6. Have you had any ace-spec characters in your book(s)? If yes, tell us a little about your character and your process in deciding to make the character ace-spec.

A.B. Rutledge: The main character in Miles Away from You is a sex positive demisexual. I knew going in that I wanted to have an on-the-page demi, but Miles is also someone who’s trying to figure out what that means for him. Content warning for Aces who don’t like to read about sex: there is a fair amount of sex in this book. Miles thinks that maybe having the right kind of sex with the right person will fix everything that’s troubling him, without realizing at first that that’s not actually what he needs or wants from a relationship.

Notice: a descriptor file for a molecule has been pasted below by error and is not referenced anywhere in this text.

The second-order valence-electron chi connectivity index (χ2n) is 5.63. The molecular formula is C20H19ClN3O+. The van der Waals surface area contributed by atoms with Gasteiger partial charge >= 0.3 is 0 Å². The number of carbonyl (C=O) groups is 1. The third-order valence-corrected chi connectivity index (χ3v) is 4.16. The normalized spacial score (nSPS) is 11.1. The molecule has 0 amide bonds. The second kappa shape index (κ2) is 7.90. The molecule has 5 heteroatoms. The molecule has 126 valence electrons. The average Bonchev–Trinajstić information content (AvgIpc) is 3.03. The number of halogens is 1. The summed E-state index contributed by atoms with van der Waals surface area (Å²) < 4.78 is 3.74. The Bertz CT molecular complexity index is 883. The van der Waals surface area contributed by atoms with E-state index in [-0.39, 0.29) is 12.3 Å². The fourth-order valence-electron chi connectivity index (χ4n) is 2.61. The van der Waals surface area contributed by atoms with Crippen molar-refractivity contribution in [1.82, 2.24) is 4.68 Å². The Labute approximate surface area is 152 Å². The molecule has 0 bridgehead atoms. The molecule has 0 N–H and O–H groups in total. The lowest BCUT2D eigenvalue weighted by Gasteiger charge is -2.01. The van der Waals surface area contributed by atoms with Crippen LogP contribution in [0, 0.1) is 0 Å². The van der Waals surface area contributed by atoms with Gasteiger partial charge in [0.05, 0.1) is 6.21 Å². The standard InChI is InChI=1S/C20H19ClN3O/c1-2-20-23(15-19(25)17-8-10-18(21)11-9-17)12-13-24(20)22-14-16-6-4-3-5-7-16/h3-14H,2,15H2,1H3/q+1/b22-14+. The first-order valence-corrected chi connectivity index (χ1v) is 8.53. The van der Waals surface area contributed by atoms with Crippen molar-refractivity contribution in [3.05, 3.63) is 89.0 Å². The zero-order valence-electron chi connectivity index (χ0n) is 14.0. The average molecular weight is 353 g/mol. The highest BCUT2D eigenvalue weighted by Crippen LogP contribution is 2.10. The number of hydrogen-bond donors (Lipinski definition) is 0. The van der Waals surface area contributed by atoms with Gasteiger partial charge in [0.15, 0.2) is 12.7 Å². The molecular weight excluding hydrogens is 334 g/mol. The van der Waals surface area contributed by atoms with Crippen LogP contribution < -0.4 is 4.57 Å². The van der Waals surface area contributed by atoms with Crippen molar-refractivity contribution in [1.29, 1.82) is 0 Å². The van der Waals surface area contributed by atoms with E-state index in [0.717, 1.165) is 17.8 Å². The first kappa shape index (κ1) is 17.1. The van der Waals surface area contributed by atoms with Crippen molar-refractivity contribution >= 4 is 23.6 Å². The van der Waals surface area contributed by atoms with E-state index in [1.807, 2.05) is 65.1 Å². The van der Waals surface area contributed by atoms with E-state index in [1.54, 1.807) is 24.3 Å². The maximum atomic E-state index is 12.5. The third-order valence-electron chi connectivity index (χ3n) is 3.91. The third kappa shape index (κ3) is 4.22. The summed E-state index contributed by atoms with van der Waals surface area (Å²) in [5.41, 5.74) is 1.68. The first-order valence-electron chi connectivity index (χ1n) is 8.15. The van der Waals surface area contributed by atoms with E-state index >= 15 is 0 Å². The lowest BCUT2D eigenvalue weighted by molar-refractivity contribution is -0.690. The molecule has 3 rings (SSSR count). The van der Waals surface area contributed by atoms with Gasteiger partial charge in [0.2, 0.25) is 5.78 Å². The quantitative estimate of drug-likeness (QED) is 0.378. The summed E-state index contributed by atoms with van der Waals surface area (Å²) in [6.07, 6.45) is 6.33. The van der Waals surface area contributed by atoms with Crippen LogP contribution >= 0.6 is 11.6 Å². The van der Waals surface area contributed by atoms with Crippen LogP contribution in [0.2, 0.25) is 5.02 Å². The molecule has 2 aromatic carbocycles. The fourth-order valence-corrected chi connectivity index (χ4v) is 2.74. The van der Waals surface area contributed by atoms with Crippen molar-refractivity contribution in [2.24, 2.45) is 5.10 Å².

Sarah Viehmann: Yes! My two main protagonists are ace-spec, but in different ways. My Snow White character, Nevea, is asexual and on the aromantic spectrum, and she’s also sex-repulsed. I decided to make her ace because I was interested in earlier versions of the fairy tale wherein the prince displays really creepy behavior, and I also thought that Nevea’s motivations for wanting to be with him had to be something other than romance. I also wanted to subvert the very sexual imagery in the Snow White fairy tale and make her asexual. My other protagonist, Pomona, is grey-sexual and grey-heteromantic. Due to a deadly curse that forbids her from touching anyone if she knows their name, she’s had a fairly secluded upbringing. So, the “reason” for her asexuality is different (though still valid!). She’s more interested in romance than Nevea, but doesn’t think it’s a possibility for her. There are other ace- and aro-spec characters throughout the series, but it’s most obvious in my two protagonists.